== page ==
Democracy Now! offers a summary of actions during the National Day of Action to Defend Public Education. “Students and teachers held hundreds of demonstrations on Thursday as part of the National Day of Action to Defend Public Education. Hundreds of thousands took part in what was the largest day of coordinated student protest in years. We get a roundup of the action on the streets, from California to New York.” Diane Ravtich was interviewed during the same edition of Democracy Now! “As the Obama administration touts No Child Left Behind and the ‘Race to the Top’ competition for school grants, we speak to leading education scholar and former Assistant Secretary of Education Diane Ravitch. She’s long been known as an advocate of No Child Left Behind, charter schools, standardized testing, and using the free market to improve schools.”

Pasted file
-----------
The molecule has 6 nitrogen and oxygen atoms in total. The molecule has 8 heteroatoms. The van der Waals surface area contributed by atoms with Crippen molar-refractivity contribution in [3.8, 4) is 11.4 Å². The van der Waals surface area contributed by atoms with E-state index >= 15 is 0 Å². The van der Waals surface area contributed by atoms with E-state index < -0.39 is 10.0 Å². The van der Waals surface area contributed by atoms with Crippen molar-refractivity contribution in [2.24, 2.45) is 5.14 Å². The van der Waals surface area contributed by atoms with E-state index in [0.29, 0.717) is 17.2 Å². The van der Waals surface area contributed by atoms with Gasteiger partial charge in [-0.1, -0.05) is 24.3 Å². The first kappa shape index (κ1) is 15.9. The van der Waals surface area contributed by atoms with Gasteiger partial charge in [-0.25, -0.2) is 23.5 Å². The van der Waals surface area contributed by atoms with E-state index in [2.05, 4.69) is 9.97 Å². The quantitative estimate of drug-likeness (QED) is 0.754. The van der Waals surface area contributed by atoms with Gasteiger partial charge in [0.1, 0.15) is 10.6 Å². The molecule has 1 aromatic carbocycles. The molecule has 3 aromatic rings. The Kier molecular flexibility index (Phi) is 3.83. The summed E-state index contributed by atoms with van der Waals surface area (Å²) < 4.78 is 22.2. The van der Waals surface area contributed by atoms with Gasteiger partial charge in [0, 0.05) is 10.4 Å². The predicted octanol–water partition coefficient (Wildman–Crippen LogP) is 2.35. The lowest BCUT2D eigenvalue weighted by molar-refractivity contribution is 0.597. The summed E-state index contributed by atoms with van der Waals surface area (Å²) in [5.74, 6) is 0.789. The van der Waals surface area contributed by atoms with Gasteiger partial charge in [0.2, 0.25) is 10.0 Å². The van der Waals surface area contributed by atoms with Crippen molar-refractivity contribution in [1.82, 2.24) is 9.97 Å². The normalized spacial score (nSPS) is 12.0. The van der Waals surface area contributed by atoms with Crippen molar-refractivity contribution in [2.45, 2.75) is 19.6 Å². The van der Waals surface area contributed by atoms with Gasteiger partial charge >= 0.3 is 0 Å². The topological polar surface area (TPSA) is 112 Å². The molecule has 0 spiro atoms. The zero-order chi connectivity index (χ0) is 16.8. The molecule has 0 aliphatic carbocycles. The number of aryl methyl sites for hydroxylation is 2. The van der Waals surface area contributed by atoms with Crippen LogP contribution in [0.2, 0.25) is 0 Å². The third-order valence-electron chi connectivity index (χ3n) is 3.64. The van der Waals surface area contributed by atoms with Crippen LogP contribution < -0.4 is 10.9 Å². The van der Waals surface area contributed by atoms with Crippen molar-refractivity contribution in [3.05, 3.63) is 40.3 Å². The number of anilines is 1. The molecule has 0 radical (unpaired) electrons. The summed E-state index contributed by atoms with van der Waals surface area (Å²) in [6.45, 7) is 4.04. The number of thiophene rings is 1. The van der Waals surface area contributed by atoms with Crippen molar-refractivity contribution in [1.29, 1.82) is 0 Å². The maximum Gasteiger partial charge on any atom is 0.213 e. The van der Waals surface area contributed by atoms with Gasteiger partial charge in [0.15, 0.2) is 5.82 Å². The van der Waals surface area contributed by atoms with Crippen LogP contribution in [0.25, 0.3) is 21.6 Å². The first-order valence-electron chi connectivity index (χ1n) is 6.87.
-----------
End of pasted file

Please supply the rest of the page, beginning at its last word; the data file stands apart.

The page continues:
The two developments — mass student and teacher actions opposing the privatization of public education and demanding a say over the form and content of education; Ravitch’s change of heart — suggest several questions. First is the degree to which these developments reflect and stand to block the ability of the forces pushing RTTT to remain creditable in the public eye. Second, because it is clear that RTTT as a roadmap for education reform will not be abandoned “no matter what the facts are”, what methods will be adopted to impose it? Will the existing RTTT methods to secure compliance to the Department of Education backfire? I’m thinking of methods such as forcing LEAs, unions, etc., to “show support” for state applications through memorandums? If the application fails, as many have, what will the forced alliance to King Arne give rise to, if not hatred for the king?